4704.0 - The Health and Welfare of Australia's Aboriginal and Torres Strait Islander Peoples, 2005  
ARCHIVED ISSUE Released at 11:30 AM (CANBERRA TIME) 14/10/2005   
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Contents >> Chapter 5: Disability and Ageing >> Establishing Disability

The 2002 NATSISS includes people aged 15 years or over. There are a number of questions used to establish disability status and disability type. A person was regarded as having a disability or long-term health condition if they had one or more of a number of conditions, which had lasted, or were likely to last, for six months or more and which limited or restricted that person’s ability to perform everyday activities. People identified as having a disability or long-term health condition were then asked further questions to establish their level of limitation in one or more ‘core activities’ of daily living (self-care, mobility and communication; see Appendices 3 and 4 for further details).

Differences in the survey between remote and non-remote areas

In order to take account of language differences and life circumstances, the questions used in remote areas differed slightly from those used in non-remote areas. While some common criteria were used for both areas, some additional questions were used to identify people with a disability in non-remote areas. This slightly larger set of questions has been termed the ‘broader’ or ‘additional' criteria (see Appendix 3 for details). Respondents in remote areas were not asked about conditions that restrict physical activity or work (e.g. back problems, migraines); disfigurement/deformity; mental illness requiring help or supervision; or restrictions due to a nervous or emotional condition(s). The omission of the first two questions may have resulted in an underestimate of Indigenous people with a physical disability in remote areas, while the omission of the second two questions means that the 2002 NATSISS did not explicitly identify persons in remote areas with a psychological disability. Some people in remote areas with a psychological disability will have been correctly identified as having a disability (and therefore included in the total of people with a disability) if they reported that they were receiving medical treatment or taking medication for a restricting health condition, but the type of disability cannot be determined from this information alone.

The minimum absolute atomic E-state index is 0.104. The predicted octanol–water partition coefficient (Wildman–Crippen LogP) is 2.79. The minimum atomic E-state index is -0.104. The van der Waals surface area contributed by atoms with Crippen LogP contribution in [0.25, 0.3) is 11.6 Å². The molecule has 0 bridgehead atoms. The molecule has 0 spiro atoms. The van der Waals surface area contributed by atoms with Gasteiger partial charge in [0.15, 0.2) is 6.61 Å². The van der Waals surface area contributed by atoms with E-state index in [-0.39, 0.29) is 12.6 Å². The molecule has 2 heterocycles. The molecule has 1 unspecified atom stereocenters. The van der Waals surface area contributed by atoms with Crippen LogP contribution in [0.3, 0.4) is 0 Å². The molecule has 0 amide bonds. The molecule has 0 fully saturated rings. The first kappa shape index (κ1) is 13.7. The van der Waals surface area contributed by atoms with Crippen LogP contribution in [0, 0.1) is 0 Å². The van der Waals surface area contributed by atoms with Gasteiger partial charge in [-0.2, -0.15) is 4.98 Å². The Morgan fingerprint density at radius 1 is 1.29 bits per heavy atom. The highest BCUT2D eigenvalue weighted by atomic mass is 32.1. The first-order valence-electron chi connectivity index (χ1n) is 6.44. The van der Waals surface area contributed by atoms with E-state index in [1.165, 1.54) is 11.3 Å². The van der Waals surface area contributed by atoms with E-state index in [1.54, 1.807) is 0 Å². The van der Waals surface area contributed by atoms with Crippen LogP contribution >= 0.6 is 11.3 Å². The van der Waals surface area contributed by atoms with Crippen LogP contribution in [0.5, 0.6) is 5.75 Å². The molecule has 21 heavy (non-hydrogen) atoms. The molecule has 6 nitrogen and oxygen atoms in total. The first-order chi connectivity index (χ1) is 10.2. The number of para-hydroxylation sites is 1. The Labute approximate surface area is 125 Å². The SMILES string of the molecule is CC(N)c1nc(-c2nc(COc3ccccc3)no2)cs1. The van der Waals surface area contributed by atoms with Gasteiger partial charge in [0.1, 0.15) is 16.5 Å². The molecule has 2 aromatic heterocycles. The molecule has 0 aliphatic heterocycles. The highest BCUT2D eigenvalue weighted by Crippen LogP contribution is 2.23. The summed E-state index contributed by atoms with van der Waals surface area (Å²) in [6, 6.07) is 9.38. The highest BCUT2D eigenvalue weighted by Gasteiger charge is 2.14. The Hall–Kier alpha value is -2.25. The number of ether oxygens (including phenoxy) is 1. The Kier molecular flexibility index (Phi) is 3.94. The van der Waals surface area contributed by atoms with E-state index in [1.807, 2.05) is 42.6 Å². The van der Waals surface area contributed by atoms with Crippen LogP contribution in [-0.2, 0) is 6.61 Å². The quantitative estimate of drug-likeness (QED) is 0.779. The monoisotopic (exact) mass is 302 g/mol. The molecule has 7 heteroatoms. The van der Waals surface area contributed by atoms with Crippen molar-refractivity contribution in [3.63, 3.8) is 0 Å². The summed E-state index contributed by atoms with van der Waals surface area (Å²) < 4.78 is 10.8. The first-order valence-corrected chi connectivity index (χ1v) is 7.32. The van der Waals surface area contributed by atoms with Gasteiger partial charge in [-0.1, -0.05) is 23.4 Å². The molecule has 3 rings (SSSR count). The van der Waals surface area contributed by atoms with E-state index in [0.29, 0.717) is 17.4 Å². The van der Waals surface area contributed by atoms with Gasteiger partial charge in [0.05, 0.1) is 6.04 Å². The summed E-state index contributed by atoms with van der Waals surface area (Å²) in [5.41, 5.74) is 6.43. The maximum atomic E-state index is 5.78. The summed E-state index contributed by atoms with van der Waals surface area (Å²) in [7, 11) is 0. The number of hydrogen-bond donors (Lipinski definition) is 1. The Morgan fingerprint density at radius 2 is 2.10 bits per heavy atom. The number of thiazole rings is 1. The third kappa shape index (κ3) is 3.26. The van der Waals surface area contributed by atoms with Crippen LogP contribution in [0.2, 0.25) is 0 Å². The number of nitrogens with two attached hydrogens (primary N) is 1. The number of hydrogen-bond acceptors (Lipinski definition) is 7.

In order to include all respondents from the 2002 NATSISS (from remote and non-remote areas), the majority of tables in this chapter are based on the disability populations identified using the common criteria i.e. the more restrictive criteria used in remote areas (see Appendix 3 for details of criteria used).

In this chapter, where the common (more restrictive) criteria relating to measurements in remote areas have been used, whether for remote areas, non-remote areas or in total, the restricted scope of the measures should be kept in mind. In those sections of the chapter that examine the relationships between disability and various life areas, the patterns found would not differ substantially for the non-remote areas if the broader criteria were used instead of the common criteria.

The broader criteria are used in making comparisons with the non-Indigenous population (from the 2002 GSS), and in two sections that examine disability status for Indigenous people in non-remote areas in more detail.

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